Everything started with the guitar.
Although he won four Grammys in 1967 for his singing and then won the 1968 Grammy for Album of the year, and although more people remember him for either his television program or for pop hits like “Rhinestone Cowboy,” for Glen Campbell, everything started with the guitar. Born in April 1936 in Delight, Arkansas which, having a population of less than a hundred, certainly qualified as “small town America.” One of his uncles taught him how to play when he was a young lad and when Campbell turned sixteen, he hocked his guitar and moved to Albuquerque, New Mexico to live with Dick Bills, another uncle.
Two prominent employers of The Wrecking Crew were Phil Spector, who utilized the session players to produce his patented “Wall of Sound,” and Brian Wilson. Many of the Beach Boys recordings from the middle 1960s, classic gems like “California Girls,” “Good Vibrations,” as well as the entire Pet Sounds album (and the original recordings for Smile) were produced with the talents of The Wrecking Crew. In 1964,when Wilson decided to stop touring with the Beach Boys in order to focus on his songwriting and producing, it was Campbell who got the call to temporarily stand in for him, playing bass and singing falsetto harmonies during live Beach Boys concerts. Ultimately Bruce Johnson got picked as Wilson’s replacement for the group.
Campbell, like Brian Wilson, was signed to Capital Records. In addition to his session work with The Wrecking Crew, Campbell released several albums – instrumental ones as well as vocal ones – for Capital, to minimal success. In 1967, Campbell heard a song on Nashville artist John Hartford’s album Earthwords and Music, called “Gentle On My Mind” and decided to record his own arrangement. The single, and Campbell’s album with the same title – featuring songs by Donovan, Harry Nilsson, Roy Orbison, Rod McKuen and Jimmie Rogers among others brought Campbell out from session player to nationwide success. With his Wrecking Crew buddies providing support, he won two Grammys – Best Country and Western Recording and Best Country and Western Solo Vocal Performance, Male. The song itself also earned its songwriter, John Hartford, a Grammy for Best Folk Performance.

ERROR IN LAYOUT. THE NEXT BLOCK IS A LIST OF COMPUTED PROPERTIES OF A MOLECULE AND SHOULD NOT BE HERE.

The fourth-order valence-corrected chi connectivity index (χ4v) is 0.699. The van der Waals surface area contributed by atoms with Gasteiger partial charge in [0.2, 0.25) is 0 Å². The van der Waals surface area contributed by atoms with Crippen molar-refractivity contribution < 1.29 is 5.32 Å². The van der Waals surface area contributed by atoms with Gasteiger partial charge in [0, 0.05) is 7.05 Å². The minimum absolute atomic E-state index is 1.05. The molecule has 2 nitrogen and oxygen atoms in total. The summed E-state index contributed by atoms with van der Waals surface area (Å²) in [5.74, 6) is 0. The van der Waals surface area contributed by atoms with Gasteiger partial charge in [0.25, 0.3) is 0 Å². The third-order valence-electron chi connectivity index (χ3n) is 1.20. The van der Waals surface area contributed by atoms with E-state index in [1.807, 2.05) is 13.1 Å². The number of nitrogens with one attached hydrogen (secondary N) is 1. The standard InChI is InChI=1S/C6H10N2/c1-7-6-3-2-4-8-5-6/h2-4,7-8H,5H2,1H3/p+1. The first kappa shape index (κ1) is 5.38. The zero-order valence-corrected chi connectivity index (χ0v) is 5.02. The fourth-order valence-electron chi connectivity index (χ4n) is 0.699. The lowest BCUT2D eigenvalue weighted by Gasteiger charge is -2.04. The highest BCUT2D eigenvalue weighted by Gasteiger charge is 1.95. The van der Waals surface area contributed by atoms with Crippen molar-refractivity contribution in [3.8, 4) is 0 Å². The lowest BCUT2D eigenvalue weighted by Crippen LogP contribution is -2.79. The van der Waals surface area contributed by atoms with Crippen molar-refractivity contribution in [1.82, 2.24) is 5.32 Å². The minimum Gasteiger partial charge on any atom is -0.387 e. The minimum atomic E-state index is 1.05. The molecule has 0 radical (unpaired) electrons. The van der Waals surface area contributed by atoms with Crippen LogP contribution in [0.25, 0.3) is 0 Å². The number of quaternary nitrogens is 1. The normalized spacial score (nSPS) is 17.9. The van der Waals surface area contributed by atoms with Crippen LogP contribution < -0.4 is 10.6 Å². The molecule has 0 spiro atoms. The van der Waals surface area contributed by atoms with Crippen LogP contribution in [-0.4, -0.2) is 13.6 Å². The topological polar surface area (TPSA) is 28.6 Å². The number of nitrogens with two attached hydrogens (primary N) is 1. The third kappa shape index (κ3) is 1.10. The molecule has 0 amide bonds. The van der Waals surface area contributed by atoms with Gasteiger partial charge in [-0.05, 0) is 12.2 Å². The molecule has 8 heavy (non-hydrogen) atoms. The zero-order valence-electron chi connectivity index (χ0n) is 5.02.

His seventh album, By The Time I Get to Phoenix, released the same year and featuring Jimmy Webb’s title track, also garnered two Grammys – Best Vocal Perfomance, Male and Best Contemporary Male Solo Vocal Performance. The following year it became the first country album to win the Grammy for Album of the Year.
In June 2011, Campbell announced to the world that he had been diagnosed with Alzheimer’s disease. While rocker guitarists may make anthems that proudly proclaim lines like “Hope I die before I grow old” or “It’s better to burn out than it is to rust,” the fact is that they will all hopefully grow old for quite some time. And, again hopefully, they will all face the inherent challenges of life with humor, as Glen Campbell did. When his wife, Kim, noted in an interview with Stephen Betts that Campbell’s Alzheimer condition leads him to repeat himself, sometimes telling “the same joke several times in a row,” Campbell noted, “Well, yeah, it’s funny!” and laughs.
In August 2011, Campbell embarked on a final “Goodbye Tour”, with three of his children joining him in his backup band. From the reviews he got, it seems everyone noticed Campbell could still play the guitar as if he and the instrument were one. Maybe it is all about the guitar still.
His final show was on November 30, 2012, in Napa, California. After the tour, Campbell recorded the song, “I’m Not Gonna Miss You”, which is featured in the 2014 documentary, Glen Campbell: I’ll Be Me. His final album, Adiós, was released in 2017.
He died in Nashville, Tennessee on August 8, 2017 at the age of 81.